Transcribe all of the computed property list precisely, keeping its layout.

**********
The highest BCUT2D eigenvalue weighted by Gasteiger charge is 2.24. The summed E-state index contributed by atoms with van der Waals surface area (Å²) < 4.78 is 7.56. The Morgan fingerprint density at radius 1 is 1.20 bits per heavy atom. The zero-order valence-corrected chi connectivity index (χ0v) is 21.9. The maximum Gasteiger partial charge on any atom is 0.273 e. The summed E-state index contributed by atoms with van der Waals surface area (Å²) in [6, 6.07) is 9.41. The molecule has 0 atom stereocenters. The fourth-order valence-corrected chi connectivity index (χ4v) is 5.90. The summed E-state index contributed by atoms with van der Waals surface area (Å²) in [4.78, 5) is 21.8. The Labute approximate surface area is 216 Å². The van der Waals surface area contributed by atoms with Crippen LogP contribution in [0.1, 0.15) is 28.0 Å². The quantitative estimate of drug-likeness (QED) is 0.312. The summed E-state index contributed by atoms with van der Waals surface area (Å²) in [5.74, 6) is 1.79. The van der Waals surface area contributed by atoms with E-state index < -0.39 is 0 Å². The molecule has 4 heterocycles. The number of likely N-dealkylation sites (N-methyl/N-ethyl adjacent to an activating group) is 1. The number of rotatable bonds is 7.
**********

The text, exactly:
The highest BCUT2D eigenvalue weighted by Gasteiger charge is 2.24. The summed E-state index contributed by atoms with van der Waals surface area (Å²) < 4.78 is 7.56. The Morgan fingerprint density at radius 1 is 1.20 bits per heavy atom. The zero-order valence-corrected chi connectivity index (χ0v) is 21.9. The maximum Gasteiger partial charge on any atom is 0.273 e. The summed E-state index contributed by atoms with van der Waals surface area (Å²) in [6, 6.07) is 9.41. The molecule has 0 atom stereocenters. The fourth-order valence-corrected chi connectivity index (χ4v) is 5.90. The summed E-state index contributed by atoms with van der Waals surface area (Å²) in [4.78, 5) is 21.8. The Labute approximate surface area is 216 Å². The van der Waals surface area contributed by atoms with Crippen LogP contribution in [0.1, 0.15) is 28.0 Å². The quantitative estimate of drug-likeness (QED) is 0.312. The summed E-state index contributed by atoms with van der Waals surface area (Å²) in [5.74, 6) is 1.79. The van der Waals surface area contributed by atoms with E-state index < -0.39 is 0 Å². The molecule has 4 heterocycles. The number of likely N-dealkylation sites (N-methyl/N-ethyl adjacent to an activating group) is 1. The number of rotatable bonds is 7.